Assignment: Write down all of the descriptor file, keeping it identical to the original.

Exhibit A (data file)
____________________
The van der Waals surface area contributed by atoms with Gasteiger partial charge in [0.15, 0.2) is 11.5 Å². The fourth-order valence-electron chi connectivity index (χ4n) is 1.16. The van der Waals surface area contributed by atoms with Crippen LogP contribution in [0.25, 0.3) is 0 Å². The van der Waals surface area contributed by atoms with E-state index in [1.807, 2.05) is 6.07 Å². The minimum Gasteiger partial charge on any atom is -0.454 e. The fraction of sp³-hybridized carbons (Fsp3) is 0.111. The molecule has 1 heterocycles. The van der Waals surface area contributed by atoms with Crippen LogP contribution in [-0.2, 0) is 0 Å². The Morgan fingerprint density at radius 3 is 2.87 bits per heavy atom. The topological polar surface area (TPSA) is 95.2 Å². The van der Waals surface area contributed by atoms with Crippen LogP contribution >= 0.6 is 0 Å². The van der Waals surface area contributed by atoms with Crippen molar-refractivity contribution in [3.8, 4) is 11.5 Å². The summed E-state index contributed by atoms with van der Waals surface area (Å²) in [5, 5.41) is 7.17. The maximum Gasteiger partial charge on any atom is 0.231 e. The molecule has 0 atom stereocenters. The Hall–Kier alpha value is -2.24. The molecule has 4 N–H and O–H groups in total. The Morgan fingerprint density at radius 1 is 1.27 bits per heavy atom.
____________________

The van der Waals surface area contributed by atoms with Gasteiger partial charge in [0.15, 0.2) is 11.5 Å². The fourth-order valence-electron chi connectivity index (χ4n) is 1.16. The van der Waals surface area contributed by atoms with Crippen LogP contribution in [0.25, 0.3) is 0 Å². The van der Waals surface area contributed by atoms with E-state index in [1.807, 2.05) is 6.07 Å². The minimum Gasteiger partial charge on any atom is -0.454 e. The fraction of sp³-hybridized carbons (Fsp3) is 0.111. The molecule has 1 heterocycles. The van der Waals surface area contributed by atoms with Crippen LogP contribution in [-0.2, 0) is 0 Å². The Morgan fingerprint density at radius 3 is 2.87 bits per heavy atom. The topological polar surface area (TPSA) is 95.2 Å². The van der Waals surface area contributed by atoms with Crippen LogP contribution >= 0.6 is 0 Å². The van der Waals surface area contributed by atoms with Crippen molar-refractivity contribution in [3.8, 4) is 11.5 Å². The summed E-state index contributed by atoms with van der Waals surface area (Å²) in [5, 5.41) is 7.17. The maximum Gasteiger partial charge on any atom is 0.231 e. The molecule has 0 atom stereocenters. The Hall–Kier alpha value is -2.24. The molecule has 4 N–H and O–H groups in total. The Morgan fingerprint density at radius 1 is 1.27 bits per heavy atom.